If you can get specific with who your audience is, their values, their language, what they lie in bed awake at night worrying about, it's going to make selling a breeze because the more you can refine who your target audience is, the better you can get to know them, the easier it is to connect and engage with them. And then selling becomes super simple.

Now, some of my favourite businesses who do this really well, are Patti Palmer, who successfully sells art lessons to busy primary school teachers or primary school art teachers online in the US. Bec Sparrow's one of my favourite. She helps teen and tween girls have a better experience at high school. I don't even have girls. I'm an all boy, Mum, and I still love following Bec for her advice. And the software Canva which was founded by Australian woman Melanie Perkins in 2012 and has made graphic design easy and accessible to entrepreneurs and influencers.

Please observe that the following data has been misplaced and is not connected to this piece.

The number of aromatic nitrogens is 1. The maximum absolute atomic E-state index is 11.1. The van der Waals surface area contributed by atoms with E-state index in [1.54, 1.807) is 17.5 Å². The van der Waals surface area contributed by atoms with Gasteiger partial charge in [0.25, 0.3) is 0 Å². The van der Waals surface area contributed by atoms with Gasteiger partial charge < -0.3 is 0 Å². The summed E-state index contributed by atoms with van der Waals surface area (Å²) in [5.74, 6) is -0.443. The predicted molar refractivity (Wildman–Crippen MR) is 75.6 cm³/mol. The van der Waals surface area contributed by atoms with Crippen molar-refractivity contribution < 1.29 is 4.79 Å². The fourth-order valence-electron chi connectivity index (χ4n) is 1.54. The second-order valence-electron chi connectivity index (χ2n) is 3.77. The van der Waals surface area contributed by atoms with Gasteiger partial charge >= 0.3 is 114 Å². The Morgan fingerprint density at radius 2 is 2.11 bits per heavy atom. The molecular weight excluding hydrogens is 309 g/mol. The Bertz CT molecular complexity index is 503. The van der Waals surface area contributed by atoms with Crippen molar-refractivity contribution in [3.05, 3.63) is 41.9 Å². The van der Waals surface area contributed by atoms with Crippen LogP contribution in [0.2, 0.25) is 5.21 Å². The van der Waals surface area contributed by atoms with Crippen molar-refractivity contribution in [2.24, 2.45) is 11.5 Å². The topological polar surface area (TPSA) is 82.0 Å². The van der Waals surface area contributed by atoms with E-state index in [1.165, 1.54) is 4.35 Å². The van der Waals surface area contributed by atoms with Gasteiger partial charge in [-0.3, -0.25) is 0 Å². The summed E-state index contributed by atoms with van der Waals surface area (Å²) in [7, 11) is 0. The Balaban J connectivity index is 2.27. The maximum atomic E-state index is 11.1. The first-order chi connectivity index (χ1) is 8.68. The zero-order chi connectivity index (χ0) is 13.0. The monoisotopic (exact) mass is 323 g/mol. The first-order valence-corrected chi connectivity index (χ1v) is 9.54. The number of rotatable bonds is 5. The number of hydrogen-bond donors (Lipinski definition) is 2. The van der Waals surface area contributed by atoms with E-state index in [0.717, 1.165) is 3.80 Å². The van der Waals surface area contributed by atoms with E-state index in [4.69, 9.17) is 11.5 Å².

Now, I'm hoping that you've got a better understanding of the consequences of targeting your marketing to a broad audience now and the amazing benefits that can come with getting really specific on who your ideal client or customer is. But of course, nothing is going to change if you don't take action on it.

 

So if you want to improve your attraction rates, you might need to just get a little bit uncomfortable or a lot uncomfortable and take a good, hard look at who you're currently targeting with your marketing, to see whether you can get more specific and narrow down who you want as your ideal client or customer.

 

Are they mothers of teenage boys needing nutrition advice, small business owners struggling with their tech, or maybe they're families who just bought a new home? Knowing exactly who you want to target then makes it so much easier to take the next step, which is to getting to know your customers and your clients and prospective ones. We want to know them so much better.

 

Now, while we're on the subject, I'd love to get to know you better. So come and join in the conversation over on my Facebook page or on Instagram. You'll find us @SimplyStandoutMarketing. Thanks so much for joining me today. I'll be back again next week to help you simplify and amplify your small business marketing.